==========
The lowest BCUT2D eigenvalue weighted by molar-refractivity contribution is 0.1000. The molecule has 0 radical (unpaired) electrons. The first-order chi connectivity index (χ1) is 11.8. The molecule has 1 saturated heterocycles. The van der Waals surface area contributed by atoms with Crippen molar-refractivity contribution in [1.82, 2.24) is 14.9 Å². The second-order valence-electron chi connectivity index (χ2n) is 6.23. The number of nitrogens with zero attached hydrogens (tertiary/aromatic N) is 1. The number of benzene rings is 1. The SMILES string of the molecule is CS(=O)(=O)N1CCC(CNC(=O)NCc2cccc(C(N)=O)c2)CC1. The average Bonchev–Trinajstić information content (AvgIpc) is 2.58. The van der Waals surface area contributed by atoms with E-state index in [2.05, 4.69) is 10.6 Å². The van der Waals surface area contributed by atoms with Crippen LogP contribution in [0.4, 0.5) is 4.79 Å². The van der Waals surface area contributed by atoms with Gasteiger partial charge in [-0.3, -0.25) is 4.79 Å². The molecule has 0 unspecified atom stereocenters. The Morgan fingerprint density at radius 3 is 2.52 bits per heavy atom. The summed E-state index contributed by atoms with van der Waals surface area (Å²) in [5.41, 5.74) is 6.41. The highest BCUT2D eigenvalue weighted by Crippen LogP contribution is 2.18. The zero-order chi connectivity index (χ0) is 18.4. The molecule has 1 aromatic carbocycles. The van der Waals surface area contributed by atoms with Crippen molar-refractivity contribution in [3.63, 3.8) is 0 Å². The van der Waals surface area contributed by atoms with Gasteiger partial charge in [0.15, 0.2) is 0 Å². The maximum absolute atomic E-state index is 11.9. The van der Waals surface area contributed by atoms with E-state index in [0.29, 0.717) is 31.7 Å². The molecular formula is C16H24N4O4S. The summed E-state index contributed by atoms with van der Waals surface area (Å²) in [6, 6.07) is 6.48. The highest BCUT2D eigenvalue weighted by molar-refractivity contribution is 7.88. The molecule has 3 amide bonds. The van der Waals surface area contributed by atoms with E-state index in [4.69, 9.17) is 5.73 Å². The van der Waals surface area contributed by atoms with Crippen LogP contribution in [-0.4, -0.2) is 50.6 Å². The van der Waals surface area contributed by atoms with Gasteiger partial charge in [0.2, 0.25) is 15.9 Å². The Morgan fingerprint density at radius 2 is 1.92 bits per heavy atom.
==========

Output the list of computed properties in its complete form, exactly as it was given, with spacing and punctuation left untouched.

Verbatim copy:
The lowest BCUT2D eigenvalue weighted by molar-refractivity contribution is 0.1000. The molecule has 0 radical (unpaired) electrons. The first-order chi connectivity index (χ1) is 11.8. The molecule has 1 saturated heterocycles. The van der Waals surface area contributed by atoms with Crippen molar-refractivity contribution in [1.82, 2.24) is 14.9 Å². The second-order valence-electron chi connectivity index (χ2n) is 6.23. The number of nitrogens with zero attached hydrogens (tertiary/aromatic N) is 1. The number of benzene rings is 1. The SMILES string of the molecule is CS(=O)(=O)N1CCC(CNC(=O)NCc2cccc(C(N)=O)c2)CC1. The average Bonchev–Trinajstić information content (AvgIpc) is 2.58. The van der Waals surface area contributed by atoms with E-state index in [2.05, 4.69) is 10.6 Å². The van der Waals surface area contributed by atoms with Crippen LogP contribution in [0.4, 0.5) is 4.79 Å². The van der Waals surface area contributed by atoms with Gasteiger partial charge in [-0.3, -0.25) is 4.79 Å². The molecule has 0 unspecified atom stereocenters. The Morgan fingerprint density at radius 3 is 2.52 bits per heavy atom. The summed E-state index contributed by atoms with van der Waals surface area (Å²) in [5.41, 5.74) is 6.41. The highest BCUT2D eigenvalue weighted by Crippen LogP contribution is 2.18. The zero-order chi connectivity index (χ0) is 18.4. The molecule has 1 aromatic carbocycles. The van der Waals surface area contributed by atoms with Crippen molar-refractivity contribution in [3.63, 3.8) is 0 Å². The van der Waals surface area contributed by atoms with Gasteiger partial charge in [0.15, 0.2) is 0 Å². The maximum absolute atomic E-state index is 11.9. The van der Waals surface area contributed by atoms with E-state index in [0.29, 0.717) is 31.7 Å². The molecular formula is C16H24N4O4S. The summed E-state index contributed by atoms with van der Waals surface area (Å²) in [6, 6.07) is 6.48. The highest BCUT2D eigenvalue weighted by molar-refractivity contribution is 7.88. The molecule has 3 amide bonds. The van der Waals surface area contributed by atoms with E-state index in [4.69, 9.17) is 5.73 Å². The van der Waals surface area contributed by atoms with Crippen LogP contribution in [-0.4, -0.2) is 50.6 Å². The van der Waals surface area contributed by atoms with Gasteiger partial charge in [0.2, 0.25) is 15.9 Å². The Morgan fingerprint density at radius 2 is 1.92 bits per heavy atom.